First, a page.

A photo of the IPPC seal on a wine shipping crate
A photo of the IPPC seal on a wine shipping crate

International Standards For Phytosanitary Measures No. 15 (ISPM 15) is an International Phytosanitary Measure developed by the International Plant Protection Convention (IPPC) that directly addresses the need to treat wood materials of a thickness greater than 6mm, used to ship products between countries. Its main purpose is to prevent the international transport and spread of disease and insects that could negatively affect plants or ecosystems. ISPM 15 affects all wood packaging material (pallets, crates, dunnages, etc.) requiring that they be debarked and then heat treated or fumigated with methyl bromide and stamped or branded,[1] with a mark of compliance. This mark of compliance is colloquially known as the "wheat stamp". Products exempt from the ISPM 15 are made from an alternative material, like paper, plastic or wood panel products (i.e. OSB, hardboard, and plywood).

ISPM 15 revision

The Revision of ISPM No. 15 (2009) under Annex 1,[2] requires that wood used to manufacture ISPM 15 compliant Wood Packaging must be made from debarked wood[3] not to be confused with bark free wood. ISPM 15 was updated to adopt the bark restriction regulations proposed by the European Union in 2009. Australia held out for approximately one year with more stringent bark restrictions before conforming July 1, 2010 [4]

Debarked wood packaging

Wooden crate of clementines (mandarins) from Morocco, showing the ISPM 15 logo in the lower-left corner (MA for Morocco, from the French "Maroc") in 2010.
Wooden crate of clementines (mandarins) from Morocco, showing the ISPM 15 logo in the lower-left corner (MA for Morocco, from the French "Maroc") in 2010.

Wood packaging materials must be debarked prior to being heat treated or fumigated to meet ISPM 15 regulations. The debarking component of the regulation is to prevent the re-infestation of insects while lumber is sitting to be manufactured, or even after it has been manufactured. The official definition for debarked lumber according to the ISPM 15 Revision (2009) is:

"Irrespective of the type of treatment applied, wood packaging material must be made of debarked wood. For this standard, any number of visually separate and clearly distinct small pieces of bark may remain if they are: - less than 3 cm in width (regardless of the length) or - greater than 3 cm in width, with the total surface area of an individual piece of bark less than 50 square cm."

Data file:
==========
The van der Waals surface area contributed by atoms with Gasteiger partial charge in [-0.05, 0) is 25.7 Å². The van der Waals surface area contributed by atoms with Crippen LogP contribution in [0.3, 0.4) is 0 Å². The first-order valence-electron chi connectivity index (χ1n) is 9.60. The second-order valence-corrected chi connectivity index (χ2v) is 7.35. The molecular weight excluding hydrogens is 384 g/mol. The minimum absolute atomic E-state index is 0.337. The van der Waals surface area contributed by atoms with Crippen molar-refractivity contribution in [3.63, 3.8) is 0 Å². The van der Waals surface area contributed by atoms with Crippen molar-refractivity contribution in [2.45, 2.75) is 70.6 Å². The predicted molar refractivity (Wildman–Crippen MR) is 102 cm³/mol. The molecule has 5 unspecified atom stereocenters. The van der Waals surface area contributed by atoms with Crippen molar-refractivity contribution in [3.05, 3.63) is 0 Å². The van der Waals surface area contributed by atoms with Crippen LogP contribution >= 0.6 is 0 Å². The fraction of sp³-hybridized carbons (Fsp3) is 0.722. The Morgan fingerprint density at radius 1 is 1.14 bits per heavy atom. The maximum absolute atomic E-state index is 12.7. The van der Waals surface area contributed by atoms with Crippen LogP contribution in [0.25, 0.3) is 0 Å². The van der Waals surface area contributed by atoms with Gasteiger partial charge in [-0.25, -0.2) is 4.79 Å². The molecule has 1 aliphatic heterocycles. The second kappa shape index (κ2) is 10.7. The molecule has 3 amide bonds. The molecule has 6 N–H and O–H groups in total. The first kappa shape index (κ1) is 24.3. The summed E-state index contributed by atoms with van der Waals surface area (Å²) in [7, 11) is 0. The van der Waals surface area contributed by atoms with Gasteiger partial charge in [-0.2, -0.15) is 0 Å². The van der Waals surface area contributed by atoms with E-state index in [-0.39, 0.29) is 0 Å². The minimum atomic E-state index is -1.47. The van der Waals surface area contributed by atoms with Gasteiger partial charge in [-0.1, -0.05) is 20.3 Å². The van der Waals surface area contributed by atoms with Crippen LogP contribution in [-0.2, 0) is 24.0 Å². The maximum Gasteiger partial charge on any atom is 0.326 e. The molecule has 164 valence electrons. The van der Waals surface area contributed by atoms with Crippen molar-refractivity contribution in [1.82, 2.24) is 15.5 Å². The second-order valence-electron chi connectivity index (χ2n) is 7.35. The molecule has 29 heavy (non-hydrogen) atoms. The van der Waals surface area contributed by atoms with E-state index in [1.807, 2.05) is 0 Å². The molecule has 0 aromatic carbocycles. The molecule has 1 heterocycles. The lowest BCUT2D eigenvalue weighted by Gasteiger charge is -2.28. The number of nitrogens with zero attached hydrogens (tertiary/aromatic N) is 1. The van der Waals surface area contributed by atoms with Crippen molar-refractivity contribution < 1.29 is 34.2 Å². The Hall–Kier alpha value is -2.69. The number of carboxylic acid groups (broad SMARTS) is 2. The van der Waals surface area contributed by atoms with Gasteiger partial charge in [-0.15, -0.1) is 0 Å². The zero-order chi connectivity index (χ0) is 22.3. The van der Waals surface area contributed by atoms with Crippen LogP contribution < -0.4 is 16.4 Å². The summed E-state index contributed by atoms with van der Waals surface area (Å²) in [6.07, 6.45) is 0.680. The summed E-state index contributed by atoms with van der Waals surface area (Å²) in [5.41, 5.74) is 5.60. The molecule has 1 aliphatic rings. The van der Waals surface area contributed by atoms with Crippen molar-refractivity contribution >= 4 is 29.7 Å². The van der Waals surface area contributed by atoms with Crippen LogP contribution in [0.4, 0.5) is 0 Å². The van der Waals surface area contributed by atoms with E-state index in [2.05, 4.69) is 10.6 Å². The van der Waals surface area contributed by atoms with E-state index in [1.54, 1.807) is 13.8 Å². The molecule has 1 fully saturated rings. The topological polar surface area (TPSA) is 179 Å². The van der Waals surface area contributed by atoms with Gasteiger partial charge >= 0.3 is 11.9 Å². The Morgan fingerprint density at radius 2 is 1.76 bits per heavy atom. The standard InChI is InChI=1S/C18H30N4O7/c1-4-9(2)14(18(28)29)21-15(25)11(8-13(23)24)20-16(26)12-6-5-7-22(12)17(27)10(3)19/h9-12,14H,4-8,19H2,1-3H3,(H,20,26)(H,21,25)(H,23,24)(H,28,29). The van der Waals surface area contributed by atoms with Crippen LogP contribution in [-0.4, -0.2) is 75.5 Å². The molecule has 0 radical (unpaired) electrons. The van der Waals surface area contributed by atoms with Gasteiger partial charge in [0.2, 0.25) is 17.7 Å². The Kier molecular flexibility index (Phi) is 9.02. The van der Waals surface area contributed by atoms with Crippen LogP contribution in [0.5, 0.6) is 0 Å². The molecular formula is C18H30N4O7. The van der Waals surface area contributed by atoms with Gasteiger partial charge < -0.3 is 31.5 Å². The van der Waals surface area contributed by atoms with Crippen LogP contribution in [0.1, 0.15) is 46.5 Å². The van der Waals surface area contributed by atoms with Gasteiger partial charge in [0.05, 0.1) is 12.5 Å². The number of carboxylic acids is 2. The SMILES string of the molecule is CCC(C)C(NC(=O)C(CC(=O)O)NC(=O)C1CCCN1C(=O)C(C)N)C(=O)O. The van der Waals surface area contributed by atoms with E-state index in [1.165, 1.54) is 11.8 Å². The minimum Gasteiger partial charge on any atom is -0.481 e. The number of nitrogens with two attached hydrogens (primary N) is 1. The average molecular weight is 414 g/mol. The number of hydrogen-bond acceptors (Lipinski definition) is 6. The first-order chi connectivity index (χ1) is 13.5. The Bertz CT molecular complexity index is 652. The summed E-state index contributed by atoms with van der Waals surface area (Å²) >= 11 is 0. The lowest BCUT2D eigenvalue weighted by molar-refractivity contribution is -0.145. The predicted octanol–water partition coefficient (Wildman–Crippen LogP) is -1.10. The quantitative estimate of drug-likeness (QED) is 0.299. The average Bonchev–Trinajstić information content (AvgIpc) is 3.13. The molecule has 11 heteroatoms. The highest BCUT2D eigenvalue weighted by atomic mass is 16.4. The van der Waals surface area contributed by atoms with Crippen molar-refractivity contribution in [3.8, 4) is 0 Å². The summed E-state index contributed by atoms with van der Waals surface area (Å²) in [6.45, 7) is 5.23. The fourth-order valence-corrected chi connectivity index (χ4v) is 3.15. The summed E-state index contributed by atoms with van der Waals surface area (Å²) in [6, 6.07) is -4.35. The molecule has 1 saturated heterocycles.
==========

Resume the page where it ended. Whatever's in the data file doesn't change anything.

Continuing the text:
Argument for bark removal

What are the post-treatment levels of infestation (with and without bark) compared with pre-treatment levels? Overall, from the studies presented there is either: a) no significant difference between infestation levels of treated and untreated wood; or b) differences identified are related to the species of insect which may prefer treated or untreated wood. Supporting information from a North American study (IFQRG 2005-27) is summarised in the Table below [5] (Data are numbers of beetles per cm2):

Bark Size Bark Beetle (Control) Bark Beetle (HT) Bark Borer (Control) Bark Borer (HT)
25 cm2 0.01 0.0035 0.0133 0.0064
100 cm2 0.005 0.01 0.0086 0.015
100% Coverage 0.0087 0.012 0.0118 0.0137

ISPM Marking

Sample ISPM logo showing the MB for methyl bromide treatment of the wood.
Sample ISPM logo showing the MB for methyl bromide treatment of the wood.

The ISPM 15 compliant stamp may include further information as producers and suppliers may choose to include additional information for identification purposes.

Internationally accepted types of treatment

Exemptions from ISPM 15

Not all packaging material must be treated to qualify to be used as shipping or packaging material. Here is a list of materials which are not required to be treated and are exempt from ISPM 15 laws and regulations.[6]

Countries participating in ISPM 15

Although this is only a reference, confirmation with the export authority when exporting to another country is required. This is a complete list as of July 1, 2010.

Countries and their approximate ISPM 15 Adoption Date:[7][needs update]

See also

References

  1. ^ "Branding IPPC Tools". Archived from the original on 2014-07-12. Retrieved 2008-03-31.
  2. ^ "Revision of ISPM No. 15 Regulation of Wood Packaging Material in International Trade (2009)" (PDF). Archived from the original (PDF) on 2012-04-15. Retrieved 2009-10-28.
  3. ^ "Discussion of Debarked vs. Bark Free Wood".
  4. ^ "Australia Announces its adoption of ISPM 15". Archived from the original on 27 June 2010.
  5. ^ "Examination of Phytosanitary Issues related to Bark on Wood Packaging Material and ISPM 15 Treatments" (PDF).
  6. ^ "ISPM 15 Pallets | ISPM 15 Wood | ISPM Pallets | Heat Treated".
  7. ^ Government of Australia - Department of Agriculture and Water Resources ISPM15 - Country Implementation Dates

Further reading